A reformat can make a big difference to performance, even on relatively new machines. All your data needs backing up first but windows inbuilt backup can sometimes cause problems. I generally find it safer to manually copy everything off a disk to an external drive, and then run backup. That way if the restore from backup fails, nothing is lost. Not all computer techs are careful with saving your data but, unless a hard disk is damaged beyond repair, there’s no excuse for that – it may take a lot longer, but once the copy process is set up, it can be left to run.
As most laptops and even desktops come with recovery partitions rather than disks these days, it is essential to create system images of your drives, make sure you have the product keys for any software, such as Windows or Office written down, and, of course, back up your data regularly. In the event of catastrophic failure, you’ll be glad you did. Most computers with recovery partitions offer the choice of creating bootable media for at least a factory reset when you first get your computer. Please use it. doesn’t take long, and may save a lot of heartache later. Once your computer or laptop is set up with your programs, latest security updates, and personalised the way you want it, create a system image of all the drives and a Recovery Disk. As long as you do regular backups of your data, if something catastrophic happens later, you can get up and running again with a minimum of pain.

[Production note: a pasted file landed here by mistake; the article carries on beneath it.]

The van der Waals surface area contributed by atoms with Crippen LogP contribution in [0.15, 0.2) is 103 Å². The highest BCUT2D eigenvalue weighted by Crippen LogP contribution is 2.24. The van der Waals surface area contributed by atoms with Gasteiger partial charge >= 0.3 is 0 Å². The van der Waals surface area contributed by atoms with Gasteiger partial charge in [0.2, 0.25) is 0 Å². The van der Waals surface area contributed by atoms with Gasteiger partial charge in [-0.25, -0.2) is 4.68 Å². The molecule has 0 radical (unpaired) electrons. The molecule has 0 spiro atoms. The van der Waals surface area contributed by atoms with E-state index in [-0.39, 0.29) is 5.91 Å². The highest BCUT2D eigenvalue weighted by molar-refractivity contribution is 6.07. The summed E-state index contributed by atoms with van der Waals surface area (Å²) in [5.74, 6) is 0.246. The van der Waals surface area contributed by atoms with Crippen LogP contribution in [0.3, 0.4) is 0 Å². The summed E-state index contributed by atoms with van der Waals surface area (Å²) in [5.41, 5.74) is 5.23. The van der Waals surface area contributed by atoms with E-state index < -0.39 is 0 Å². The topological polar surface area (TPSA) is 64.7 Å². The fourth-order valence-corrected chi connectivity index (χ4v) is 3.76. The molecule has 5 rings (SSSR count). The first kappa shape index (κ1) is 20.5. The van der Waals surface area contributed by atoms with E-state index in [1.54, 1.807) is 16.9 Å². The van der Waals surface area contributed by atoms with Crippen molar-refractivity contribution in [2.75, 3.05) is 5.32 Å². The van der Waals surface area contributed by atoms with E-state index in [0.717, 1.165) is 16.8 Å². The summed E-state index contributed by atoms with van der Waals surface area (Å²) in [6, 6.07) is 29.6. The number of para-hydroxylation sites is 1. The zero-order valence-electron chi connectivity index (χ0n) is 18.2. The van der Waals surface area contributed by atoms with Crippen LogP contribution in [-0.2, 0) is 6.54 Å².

Upgrading Components to Make A Laptop Last Longer?
Because of proprietary build technology, soldered on components, and limited add-in capacity, fewer components on a laptop are easily and affordably upgradable compared to desktop computers. That doesn’t mean you can’t extend the usable life of your laptop though.
So, what can you upgrade? The two main, affordable, upgrades are RAM and storage.
3. Adding More RAM
Adding more memory, especially for those laptops that use shared memory for the graphics, will often result in a good 25-40% increase in speed, and improve the overall performance. As a minimum I would recommend 4Gb of RAM for laptops. Some older ones won’t take any more than that any way.
- I couldn’t increase the RAM in the 6 year old computer. Because of its age, the maximum RAM it can take is 4Gb.
- The 3 year old laptop with 4Gb of RAM could handle up to 8Gb. By adding the 4Gb extra even a laptop with only a relatively slow 1.6GHz processor and shared graphics will see a marked improvement in performance with an extra 4Gb of RAM.
- Most laptops these days come with 4Gb as standard, but they often have a spare memory slot available, and the cost of even older laptop memory is still relatively affordable.
- Adding RAM however, is not for novices – memory chips need to be matched not only for type but also voltage and speed, otherwise you end up with errors, crashes, and in worst case scenarios, a machine that won’t boot. For most people, the simplest solution is to let your computer technician chase down the appropriate memory module and install it.
- If you already have 8Gb of RAM the performance increase is negligible and for most users not worth the added expense.
4. Swapping To An SSD Hard Drive